How do I connect wires on multi-light fixture

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  #1  
Old 03-17-07, 09:47 PM
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How do I connect wires on multi-light fixture

I have a new fixture that has 5 wires coming out of it. 2 Blacks, 2 Whites, and 1 Copper

The light box I'm installing it into has 9 wires. 4 Blacks, 4 whites, and 1 copper.

I tried installing it by connecting 5 capped connections.
-1 black to 1 black
-1 black to 1 black
-1 white to 1 white
-1 white to 1 white
-1 copper to 1 copper

The remaining 2 blacks were grouped and capped
The remaining 2 whites were grouped and capped

When I turned it on, however, nothing happened.
What gives? What did I do wrong?

When I removed the old fixture, I think the extra cords were grouped in some fashion, but I can't remember how. Does that have something to do with it?
 
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  #2  
Old 03-17-07, 11:05 PM
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It has a lot to do with it. Anytime you remove fixtures or devices, you should diagram and label all wires.

Unless you can determine how the conductors connect, it becomes a guessing game - which I don't recommend.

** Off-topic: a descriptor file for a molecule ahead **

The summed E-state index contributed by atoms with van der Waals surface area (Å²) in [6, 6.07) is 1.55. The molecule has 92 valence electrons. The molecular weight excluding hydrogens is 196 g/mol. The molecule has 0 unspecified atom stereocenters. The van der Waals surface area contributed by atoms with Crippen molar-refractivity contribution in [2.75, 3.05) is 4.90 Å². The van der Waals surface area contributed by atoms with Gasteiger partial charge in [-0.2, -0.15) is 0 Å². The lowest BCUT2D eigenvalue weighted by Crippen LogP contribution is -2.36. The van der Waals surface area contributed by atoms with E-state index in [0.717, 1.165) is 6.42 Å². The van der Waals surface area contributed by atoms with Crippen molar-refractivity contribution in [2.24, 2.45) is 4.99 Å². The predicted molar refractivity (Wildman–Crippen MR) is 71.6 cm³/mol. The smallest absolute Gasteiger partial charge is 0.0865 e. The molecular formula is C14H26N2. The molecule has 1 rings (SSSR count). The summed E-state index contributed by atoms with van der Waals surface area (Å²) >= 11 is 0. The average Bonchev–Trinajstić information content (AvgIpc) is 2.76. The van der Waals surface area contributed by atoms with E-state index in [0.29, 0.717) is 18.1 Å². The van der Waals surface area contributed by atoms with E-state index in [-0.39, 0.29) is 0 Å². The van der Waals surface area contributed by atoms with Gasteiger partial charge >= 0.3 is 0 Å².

It may be time to consider calling a pro who can trace the connections.
 
  #3  
Old 03-17-07, 11:42 PM
ddr
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Rdn2113 is absolutely correct: not knowing what wires connect where is right at the heart of the matter. In addition, it was dangerous to just join wires together and power them up without knowing what they are for; the only one you got right for sure was connecting the bare coppers (grounding wires). Iím surprised you didnít trip a breaker. (If, by the way, the breaker is still on, I would shut it immediately until you get assistance.)

Personally, I feel you should get an electrician in (no offense, but you donít seem to have enough electrical experience to trace circuits). In addition, unless the ceiling box is a deep one, 8 current carrying conductors sounds a little cramped, even with 14 AWG wires; an electrician can make sure the box is wired safely to code.